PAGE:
But I guess it's taken my brothers and I entirely too long to answer for the cattle girl's likin'.
"Or ya'll can just go on your merry way and eat beans and potatoes again and take cold baths in the river along with your cattle. Suit yourselves."
"Wait!" I call out, sum'n like desperation in my voice that I know I gotta get under control unless I wanna hear my brothers and the rest of the men teasing me sum'n merciless. I kick my mount into motion and catch up with her, where she rides with her chin held high, eyes directly ahead.
"That's a mighty generous offer, and my brothers and I would be much obliged."
"Follow me then," she says, and finally, her eyes meet mine.
They're so dark it's as if the sky itself has somehow taken up shelter in there. Deep as a black ocean.
We simply hold each other's gazes for an immeasurable moment of time.
But then she blinks and drops her gaze, her eyes now roamin' up and down my bare chest unabashedly, studyin' my body as if we're the only two creatures here on God's green Earth. Abruptly, she blinks again and her eyes grow wide, and when she looks back up at me, it's as if she's remembered that we are not in fact alone out here on this open range. Her beautiful cheeks turn bright red once more, and her nostrils flare.
"Try to keep your men and cattle in line this time, will you?"
And with that, she kicks her mount again and grunts out a command, movin' up ahead of me and leavin' me staring in her wake.
Those last five miles of the day stretch out for hours – specially in this heat. The cattle are tired and hungry and I'm mighty grateful for this cattlewoman's sudden appearance because the herd, as well as the men, needs a real break.
Well, I'm grateful for her appearance for the break and for more.
We come upon a large, white ranch in the distance, and four riders come out to meet us, rifles hanging low in their hands, and my own hand grips the handle of my rifle as I'm sure my brothers and the rest of the men are doing right about now. We come too far with this here herd to give it up to five men and a woman – regardless of how beautiful that woman may be.
But the sudden tension minimizes, if not completely disappears, when the cattle girl rides up to the man in the middle – an older man with hair as dark as hers and an equally dark, thick mustache – and positions her mount parallel to his, throwin' her arms around his shoulders.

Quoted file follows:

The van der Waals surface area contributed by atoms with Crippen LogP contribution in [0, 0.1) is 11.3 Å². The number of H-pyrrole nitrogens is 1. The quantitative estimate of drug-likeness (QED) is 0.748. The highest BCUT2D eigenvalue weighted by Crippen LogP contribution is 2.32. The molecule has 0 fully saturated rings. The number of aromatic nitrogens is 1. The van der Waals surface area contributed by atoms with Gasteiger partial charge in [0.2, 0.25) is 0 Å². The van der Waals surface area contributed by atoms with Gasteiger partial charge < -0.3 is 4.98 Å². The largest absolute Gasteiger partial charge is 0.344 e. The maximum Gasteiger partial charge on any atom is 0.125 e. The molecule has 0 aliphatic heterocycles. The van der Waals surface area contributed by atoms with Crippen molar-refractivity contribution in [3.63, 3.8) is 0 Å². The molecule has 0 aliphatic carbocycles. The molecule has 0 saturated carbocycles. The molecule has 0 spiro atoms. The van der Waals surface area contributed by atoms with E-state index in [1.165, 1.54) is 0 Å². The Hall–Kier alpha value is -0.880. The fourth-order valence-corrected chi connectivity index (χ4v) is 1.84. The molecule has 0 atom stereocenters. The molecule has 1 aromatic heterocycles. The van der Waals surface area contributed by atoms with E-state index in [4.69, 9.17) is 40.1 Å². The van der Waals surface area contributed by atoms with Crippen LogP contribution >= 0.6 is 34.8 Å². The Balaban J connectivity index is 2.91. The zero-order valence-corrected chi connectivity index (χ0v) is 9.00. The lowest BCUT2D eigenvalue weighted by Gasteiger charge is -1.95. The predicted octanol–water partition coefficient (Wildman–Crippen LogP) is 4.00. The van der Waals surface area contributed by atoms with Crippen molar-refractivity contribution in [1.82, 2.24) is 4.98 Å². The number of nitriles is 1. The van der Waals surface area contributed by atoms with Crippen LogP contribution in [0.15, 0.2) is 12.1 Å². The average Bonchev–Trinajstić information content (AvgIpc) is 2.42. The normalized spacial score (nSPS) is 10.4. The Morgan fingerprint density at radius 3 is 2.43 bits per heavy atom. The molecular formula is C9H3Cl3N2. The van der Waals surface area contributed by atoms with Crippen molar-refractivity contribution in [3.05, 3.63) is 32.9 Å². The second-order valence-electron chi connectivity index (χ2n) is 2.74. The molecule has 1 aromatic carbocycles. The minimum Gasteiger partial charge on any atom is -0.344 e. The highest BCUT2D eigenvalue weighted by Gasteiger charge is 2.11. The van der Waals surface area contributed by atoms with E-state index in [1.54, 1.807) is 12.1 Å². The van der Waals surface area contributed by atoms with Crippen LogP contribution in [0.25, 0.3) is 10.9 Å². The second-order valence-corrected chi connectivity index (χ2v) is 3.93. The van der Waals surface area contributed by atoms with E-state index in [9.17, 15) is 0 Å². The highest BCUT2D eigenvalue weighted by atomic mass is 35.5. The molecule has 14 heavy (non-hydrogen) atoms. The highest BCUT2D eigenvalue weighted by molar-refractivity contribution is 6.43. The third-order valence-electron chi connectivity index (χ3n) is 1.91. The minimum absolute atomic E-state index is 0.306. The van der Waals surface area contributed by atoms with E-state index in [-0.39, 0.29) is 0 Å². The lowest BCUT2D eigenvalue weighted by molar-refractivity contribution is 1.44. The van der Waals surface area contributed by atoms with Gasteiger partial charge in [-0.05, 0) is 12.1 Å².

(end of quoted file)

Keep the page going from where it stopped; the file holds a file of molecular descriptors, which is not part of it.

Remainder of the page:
My brothers and I slow our horses, waitin' and watchin' a few feet away.
"Where you been, Isabella? I was fixin' to come find you."
The man's voice is full of reproach – but also of deep affection.
"I found some cattle drivers needed help and invited them back, Pa. The herd's tired."
The man's mustache twitches from side to side before his eyes move up to us. He holds us in his gaze, not unfriendly-like, but with the understandable wariness a man such as him should reserve for an unknown group such as ours.
"Who are they?" he asks, eyes still on us.
"I'm not sure, Pa." She suddenly looks contrite.
He shakes his head. "Isabella…"
"I'm Edward Cullen," I interject quickly. "These here are my brothers, Emmett and Jasper. We come from-"
"San Antonio," he finishes for us. "Yes, I've heard of the Cullen Ranch. You headed for Ablilene."
It's not truly a question, for where else would we be headed on this trail, but I respond, "Yes, Sir," anyhow with a nod.
"Mm," he grunts. "Had my own herd head up there couple a' weeks ago."
We watch each other.
"I'm Charles Swan."
"Much obliged to meet you, Mr. Swan," I say, because 'course I've heard of Swan. He's one of the biggest ranchers in Oklahoma.
"Your animals can graze here and your men are welcome to set up on the land for the night. You and your brothers will be our guests for supper...and are welcome to stay in the main house with us before you continue your drive in the morning."
"We'd be much obliged."
"Mm," he grunts again, and then turns his horse around, making his way towards the big, white ranch.
"Ayudarles con el Ganado y los caballos," the girl, Isabella, instructs the other men, "y despues traerlos a la casa."
The men nod their understanding and head our way. Isabella's eyes shift in our direction, locking on mine.
"They'll help you with the cattle and horses and show your men where to set camp, then you and your brothers can come down to the house."
"Thank you…Isabella," I nod with a crooked smile, tippin' the rim of my hat to her.
She holds my gaze for a few seconds…and then chin held high, turns around and catches up to her father.
Disclosure: I know nothing about cowboys and cowgirls and cattle drives and ranches beyond the hour or so of research I performed for this short story. So I apologize if I get anything glaringly wrong.
Don't forget, we'll have daily postings. Another update tomorrow. :)
And for those waiting for A&A, it will resume next month, as soon as I'm back from vacay and have the kids settled back in school. (And we'll also have the next outtake to TCL.) :)
Link to 'Stories by Pattyrose' is on my profile page.